Today I learned about the sworn virgins of Albania.
According to photographer Jill Peters, women living in tribal societies in rural Albania were subject to such prohibitive laws, known as the Kanun, that some have opted to live their lives as men instead.
Peters, who is working on a documentary about circumvented gender roles in the non-Western world, writes on her website:
“The Kanun states that women are considered to be the property of their husbands. The freedom to vote, drive, conduct business, earn money, drink, smoke, swear, own a gun or wear pants was traditionally the exclusive province of men. Young girls were commonly forced into arranged marriages, often with much older men in distant villages. Even though formal law now states otherwise, in many areas the old laws remain sacrosanct.
“As an alternative, becoming a Sworn Virgin, or ‘burnesha” elevated a woman to the status of a man and granted her all the rights and privileges of the male population.”
Interesting that she’s given that option.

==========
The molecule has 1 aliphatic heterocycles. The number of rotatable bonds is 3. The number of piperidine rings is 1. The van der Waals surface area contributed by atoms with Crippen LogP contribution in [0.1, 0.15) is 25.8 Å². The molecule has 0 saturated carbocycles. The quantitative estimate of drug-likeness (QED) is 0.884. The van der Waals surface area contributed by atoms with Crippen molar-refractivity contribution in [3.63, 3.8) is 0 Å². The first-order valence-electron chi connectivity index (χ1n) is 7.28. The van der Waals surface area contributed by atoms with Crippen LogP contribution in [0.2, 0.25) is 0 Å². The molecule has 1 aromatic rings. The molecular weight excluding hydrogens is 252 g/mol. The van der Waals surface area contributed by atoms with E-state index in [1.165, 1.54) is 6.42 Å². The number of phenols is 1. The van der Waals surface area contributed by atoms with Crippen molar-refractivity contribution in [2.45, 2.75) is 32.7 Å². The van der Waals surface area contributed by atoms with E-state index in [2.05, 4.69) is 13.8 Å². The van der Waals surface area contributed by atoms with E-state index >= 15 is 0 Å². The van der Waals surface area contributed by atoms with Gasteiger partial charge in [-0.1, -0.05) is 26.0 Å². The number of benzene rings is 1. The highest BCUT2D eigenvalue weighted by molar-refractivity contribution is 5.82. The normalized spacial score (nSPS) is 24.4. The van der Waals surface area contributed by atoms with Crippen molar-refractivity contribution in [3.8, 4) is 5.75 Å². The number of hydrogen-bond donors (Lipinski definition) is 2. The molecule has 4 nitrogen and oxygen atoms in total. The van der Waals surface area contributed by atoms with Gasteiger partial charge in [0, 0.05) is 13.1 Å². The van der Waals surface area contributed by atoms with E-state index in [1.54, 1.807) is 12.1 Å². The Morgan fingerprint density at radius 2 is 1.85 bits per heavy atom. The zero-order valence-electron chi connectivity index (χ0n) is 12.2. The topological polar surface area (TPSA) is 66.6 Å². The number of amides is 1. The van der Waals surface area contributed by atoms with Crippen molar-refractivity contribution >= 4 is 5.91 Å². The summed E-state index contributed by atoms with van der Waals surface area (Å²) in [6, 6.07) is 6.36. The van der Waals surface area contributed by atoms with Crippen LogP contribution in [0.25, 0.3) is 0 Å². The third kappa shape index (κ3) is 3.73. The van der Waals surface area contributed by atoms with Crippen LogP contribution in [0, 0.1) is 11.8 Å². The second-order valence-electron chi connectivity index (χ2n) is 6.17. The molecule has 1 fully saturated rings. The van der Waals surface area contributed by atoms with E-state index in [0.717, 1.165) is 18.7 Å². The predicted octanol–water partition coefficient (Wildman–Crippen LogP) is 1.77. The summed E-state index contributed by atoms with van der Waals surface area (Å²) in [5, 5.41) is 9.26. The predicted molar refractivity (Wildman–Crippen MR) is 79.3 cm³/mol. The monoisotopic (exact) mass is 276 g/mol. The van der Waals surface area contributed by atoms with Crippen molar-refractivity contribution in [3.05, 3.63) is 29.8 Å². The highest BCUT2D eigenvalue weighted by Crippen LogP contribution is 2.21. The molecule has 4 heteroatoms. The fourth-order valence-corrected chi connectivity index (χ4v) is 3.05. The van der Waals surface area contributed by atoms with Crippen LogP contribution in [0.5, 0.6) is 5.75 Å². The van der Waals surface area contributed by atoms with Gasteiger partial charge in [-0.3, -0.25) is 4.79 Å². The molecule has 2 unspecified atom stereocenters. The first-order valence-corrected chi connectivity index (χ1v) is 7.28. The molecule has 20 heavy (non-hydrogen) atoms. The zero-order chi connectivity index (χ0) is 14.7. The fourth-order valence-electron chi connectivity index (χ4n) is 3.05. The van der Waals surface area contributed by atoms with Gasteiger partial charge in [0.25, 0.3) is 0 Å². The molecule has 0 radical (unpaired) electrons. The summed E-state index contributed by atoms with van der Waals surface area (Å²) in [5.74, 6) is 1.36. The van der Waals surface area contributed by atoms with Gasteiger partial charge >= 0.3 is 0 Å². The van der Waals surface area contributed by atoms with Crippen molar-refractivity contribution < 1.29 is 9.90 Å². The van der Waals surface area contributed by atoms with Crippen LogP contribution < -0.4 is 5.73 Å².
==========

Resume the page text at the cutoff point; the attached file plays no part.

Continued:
I also found the video posted below, however, which asserts that most women who became sworn virgins did so not to escape oppressive laws but because they were forced to do so after the male head of their household died. And because “blood feuds” are apparently quite popular in Albania, this seems to happen quite a bit. The doc also states that it’s Albanian women who keep this culture of revenge alive, not the men.
So, you know, I guess how this is presented all depends on your agenda.
Peters states that “only a few remain” as modernization is infiltrating the villages in the Alps, and most are older, though there’s one in her photos who looks like she’s in her twenties.
The more you know….